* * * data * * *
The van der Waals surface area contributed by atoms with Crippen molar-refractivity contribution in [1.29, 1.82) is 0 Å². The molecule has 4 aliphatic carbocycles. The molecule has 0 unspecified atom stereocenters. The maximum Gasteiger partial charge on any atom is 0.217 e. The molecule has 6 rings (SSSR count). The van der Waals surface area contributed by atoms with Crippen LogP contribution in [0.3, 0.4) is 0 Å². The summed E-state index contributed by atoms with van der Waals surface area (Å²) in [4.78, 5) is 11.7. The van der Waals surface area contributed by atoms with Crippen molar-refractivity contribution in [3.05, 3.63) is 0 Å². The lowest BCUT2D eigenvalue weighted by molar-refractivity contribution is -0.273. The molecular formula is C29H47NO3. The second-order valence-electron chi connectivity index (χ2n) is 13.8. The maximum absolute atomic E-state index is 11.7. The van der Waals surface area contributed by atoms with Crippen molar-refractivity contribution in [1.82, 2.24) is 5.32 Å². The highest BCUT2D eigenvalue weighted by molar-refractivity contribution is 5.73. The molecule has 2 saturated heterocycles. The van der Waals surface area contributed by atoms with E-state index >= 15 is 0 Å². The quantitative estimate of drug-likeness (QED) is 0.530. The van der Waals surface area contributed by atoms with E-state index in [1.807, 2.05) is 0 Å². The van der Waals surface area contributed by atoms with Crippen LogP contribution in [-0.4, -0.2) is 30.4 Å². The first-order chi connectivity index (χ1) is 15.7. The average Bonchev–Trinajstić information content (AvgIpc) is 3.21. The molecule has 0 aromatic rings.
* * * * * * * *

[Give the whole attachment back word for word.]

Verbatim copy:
The van der Waals surface area contributed by atoms with Crippen molar-refractivity contribution in [1.29, 1.82) is 0 Å². The molecule has 4 aliphatic carbocycles. The molecule has 0 unspecified atom stereocenters. The maximum Gasteiger partial charge on any atom is 0.217 e. The molecule has 6 rings (SSSR count). The van der Waals surface area contributed by atoms with Crippen LogP contribution in [0.3, 0.4) is 0 Å². The summed E-state index contributed by atoms with van der Waals surface area (Å²) in [4.78, 5) is 11.7. The van der Waals surface area contributed by atoms with Crippen molar-refractivity contribution in [3.05, 3.63) is 0 Å². The lowest BCUT2D eigenvalue weighted by molar-refractivity contribution is -0.273. The molecular formula is C29H47NO3. The second-order valence-electron chi connectivity index (χ2n) is 13.8. The maximum absolute atomic E-state index is 11.7. The van der Waals surface area contributed by atoms with Crippen molar-refractivity contribution in [1.82, 2.24) is 5.32 Å². The highest BCUT2D eigenvalue weighted by molar-refractivity contribution is 5.73. The molecule has 2 saturated heterocycles. The van der Waals surface area contributed by atoms with E-state index >= 15 is 0 Å². The quantitative estimate of drug-likeness (QED) is 0.530. The van der Waals surface area contributed by atoms with E-state index in [1.807, 2.05) is 0 Å². The van der Waals surface area contributed by atoms with Crippen LogP contribution in [-0.4, -0.2) is 30.4 Å². The first-order chi connectivity index (χ1) is 15.7. The average Bonchev–Trinajstić information content (AvgIpc) is 3.21. The molecule has 0 aromatic rings.